As a Gen Xer whose adolescence coincided with the AIDS epidemic, I am concerned to learn that HIV and other sexually transmitted diseases or infections (STIs) are on the rise across Iowa. (I’m using the term STI throughout the article, but some of my sources use the term STD.) According to data collected by the Iowa Department of Health, there’s been a 55 to 75 percent increase in syphilis cases, and a general rise in other STIs. I feel like I should be channeling Annie Potts’s character in Designing Women and handing out condoms. So as your friendly neighborhood journalist and honorary auntie, I will be sharing tips for safer sex.
I was lucky to receive excellent sex ed in Seattle in the mid 1980s, before moving to Iowa. Unfortunately for the rest of my Iowa classmates, the school administrators believed the common fallacy that teaching teens about sex leads to greater promiscuity, so sex ed was fairly lacking in my high school years. (Statistically, teens who’ve had sex ed actually wait longer to start exploring sex and also engage in less risky behaviors.) I made school history by delivering a speech on common STIs and safe sex practices in our Junior Toastmasters class my senior year, so it only makes sense that I feel compelled to share some sex education now.
Combatting the social stigma around STIs or STDs is an important part of good sex education. “STDs are very common and do not define who a person is,” says Francine Thompson, director of the Emma Goldman Clinic in Iowa City. “The stigma is bigger than the disease and [STDs are] a risk for anyone, not just some, regardless of sexual history. We encourage honest, informed conversations with all sexual partners in an effort to help lessen stigma as well as risk.”
Thompson explains, “Disinformation leads to higher transmission rates and complications with untreated STDs. Since it is quite common for an infected person to have no symptoms, it’s easy for someone to contract or spread an STD without their knowledge.”
Local hospitals, health clinics, and Planned Parenthood all provide STI screening and treatment. According to Thompson, the Emma Goldman Clinic routinely discusses safer sex practices with their clients, covering “consent, condoms, routine testing, and information about the risks and route of transmission of specific STDs, as well as birth control options for those interested.” They also offer educational handouts and discuss “transmission, treatment, and how to have a conversation with your partner(s) about reducing risk or getting a positive test result.” Don’t be afraid to talk to your current love interest about sexual health. “Good communication with potential, new, and current sexual partners is ideal,” Thompson adds.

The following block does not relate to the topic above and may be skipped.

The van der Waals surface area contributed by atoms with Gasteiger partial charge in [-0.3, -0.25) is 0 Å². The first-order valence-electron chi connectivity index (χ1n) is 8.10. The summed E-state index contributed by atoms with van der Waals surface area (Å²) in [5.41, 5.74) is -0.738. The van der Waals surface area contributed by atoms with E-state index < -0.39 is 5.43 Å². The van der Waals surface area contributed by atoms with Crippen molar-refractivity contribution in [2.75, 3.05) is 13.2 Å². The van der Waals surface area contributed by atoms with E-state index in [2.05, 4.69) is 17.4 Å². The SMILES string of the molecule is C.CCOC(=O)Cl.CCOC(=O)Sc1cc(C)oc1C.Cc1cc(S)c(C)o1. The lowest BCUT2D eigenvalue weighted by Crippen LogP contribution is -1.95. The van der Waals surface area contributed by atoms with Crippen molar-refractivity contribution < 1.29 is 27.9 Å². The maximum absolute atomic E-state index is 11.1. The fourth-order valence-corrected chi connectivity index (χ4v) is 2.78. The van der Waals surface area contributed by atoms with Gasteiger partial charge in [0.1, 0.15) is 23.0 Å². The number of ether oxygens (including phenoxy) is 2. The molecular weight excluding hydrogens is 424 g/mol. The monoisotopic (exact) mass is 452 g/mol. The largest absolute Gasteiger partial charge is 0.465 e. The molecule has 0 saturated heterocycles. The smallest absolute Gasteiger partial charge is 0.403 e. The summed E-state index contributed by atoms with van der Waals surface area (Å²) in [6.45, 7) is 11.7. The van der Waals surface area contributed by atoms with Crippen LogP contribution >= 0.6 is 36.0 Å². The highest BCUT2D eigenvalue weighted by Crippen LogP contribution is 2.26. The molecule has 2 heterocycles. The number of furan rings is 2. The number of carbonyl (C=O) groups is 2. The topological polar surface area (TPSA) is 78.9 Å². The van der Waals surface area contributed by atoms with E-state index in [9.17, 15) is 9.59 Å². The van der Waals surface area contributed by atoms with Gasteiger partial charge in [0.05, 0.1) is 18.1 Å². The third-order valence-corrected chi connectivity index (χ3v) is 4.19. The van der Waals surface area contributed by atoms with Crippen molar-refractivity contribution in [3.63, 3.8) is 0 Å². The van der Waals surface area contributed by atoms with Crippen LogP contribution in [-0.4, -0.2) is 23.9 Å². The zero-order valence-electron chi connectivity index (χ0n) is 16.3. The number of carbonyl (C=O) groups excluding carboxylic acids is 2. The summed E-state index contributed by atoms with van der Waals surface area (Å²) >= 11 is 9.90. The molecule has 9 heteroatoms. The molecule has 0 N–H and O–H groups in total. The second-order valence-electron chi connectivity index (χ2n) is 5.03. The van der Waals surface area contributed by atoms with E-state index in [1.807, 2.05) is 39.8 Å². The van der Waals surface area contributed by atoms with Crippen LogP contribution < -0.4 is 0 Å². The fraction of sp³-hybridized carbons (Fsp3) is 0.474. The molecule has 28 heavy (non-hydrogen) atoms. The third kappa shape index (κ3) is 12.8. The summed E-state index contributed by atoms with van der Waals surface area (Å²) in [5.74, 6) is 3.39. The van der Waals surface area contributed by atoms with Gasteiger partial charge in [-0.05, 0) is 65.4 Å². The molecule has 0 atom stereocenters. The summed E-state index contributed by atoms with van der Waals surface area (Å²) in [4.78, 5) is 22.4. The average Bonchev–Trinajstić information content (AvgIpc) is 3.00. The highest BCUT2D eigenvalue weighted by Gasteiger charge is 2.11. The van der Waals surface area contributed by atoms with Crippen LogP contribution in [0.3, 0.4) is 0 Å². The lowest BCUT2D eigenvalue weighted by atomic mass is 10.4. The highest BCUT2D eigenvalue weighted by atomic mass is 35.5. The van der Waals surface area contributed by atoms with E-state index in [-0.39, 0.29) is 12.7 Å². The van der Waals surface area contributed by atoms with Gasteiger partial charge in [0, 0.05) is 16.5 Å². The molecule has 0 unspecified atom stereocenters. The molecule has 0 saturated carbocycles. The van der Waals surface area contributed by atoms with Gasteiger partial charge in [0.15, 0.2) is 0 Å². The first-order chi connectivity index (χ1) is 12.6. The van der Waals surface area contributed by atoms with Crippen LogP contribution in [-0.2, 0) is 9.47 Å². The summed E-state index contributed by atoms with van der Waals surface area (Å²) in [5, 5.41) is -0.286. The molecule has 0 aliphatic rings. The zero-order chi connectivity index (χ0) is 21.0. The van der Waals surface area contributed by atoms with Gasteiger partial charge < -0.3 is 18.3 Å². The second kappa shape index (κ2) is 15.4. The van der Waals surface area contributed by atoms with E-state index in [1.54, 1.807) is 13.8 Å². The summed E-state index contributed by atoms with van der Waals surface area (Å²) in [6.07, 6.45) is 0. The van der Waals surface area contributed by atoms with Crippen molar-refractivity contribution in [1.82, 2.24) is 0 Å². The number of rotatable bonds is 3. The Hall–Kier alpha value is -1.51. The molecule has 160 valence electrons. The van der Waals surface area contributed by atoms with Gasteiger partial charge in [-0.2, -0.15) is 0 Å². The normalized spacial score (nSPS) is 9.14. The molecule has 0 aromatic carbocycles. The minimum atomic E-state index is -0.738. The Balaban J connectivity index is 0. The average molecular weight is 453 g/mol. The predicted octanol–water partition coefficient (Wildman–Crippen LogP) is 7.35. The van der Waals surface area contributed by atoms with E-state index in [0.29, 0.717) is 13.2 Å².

The good news is that STIs are preventable, and when caught soon enough, treatable. Obviously, refrain from bedroom activities until things are cleared up. Condoms, internal (sometimes referred to as “female”) condoms, and dental dams all reduce the risk of STI transmission. And for the latex sensitive, there are a number of latex-free options, using polyurethane (a thin plastic), or polyisoprene (a synthetic rubber without latex’s allergenic proteins).
Please note, while lambskin condoms are latex free, and hold up to oil-based lubricants (oil breaks down latex, making latex condoms more likely to tear), THEY DO NOT PREVENT STI TRANSMISSION. Their membrane is too porous, and lets bacteria or viruses through, while trapping sperm. Lambskin condoms are only good for birth control.
STIs are spread through sexual contact, which includes all forms of sex: oral, vaginal, and anal, or through shared sex toys. Oral herpes can be passed on through kissing. Common STIs include:
Syphilis: A bacterial infection, syphilis spreads through person-to-person contact with a syphilitic sore, called a chancre, during sex. The chancre goes away, but a rash later develops in its place. Pregnant women with syphilis can transmit the infection to their unborn child. Syphilis has three stages, and can go latent for years. The tertiary stage can affect the brain, nerves, and vital organs, and is fatal if left untreated. Luckily, there are a number of effective treatments available.
Chlamydia: In 2019, nearly 2 million cases of chlamydia were reported to the CDC. The most common STI, nationwide and in Iowa, chlamydia is a bacterial infection that can cause infertility if untreated. As it’s often asymptomatic or has very mild, UTI-like symptoms, getting regular STI testing if you’re sexually active is important. An antibiotic regime will clear it up.
Bacterial Vaginosis (BV): BV develops when vaginal internal flora, fauna, and pH are off, allowing for bacterial overgrowth, which can be transferred to a partner during sex. So if your nether regions smell like dead fish, don’t have sex and see your doctor for a diagnosis. BV generally responds well to antibiotics. Probiotic therapy may also help prevent recurrences.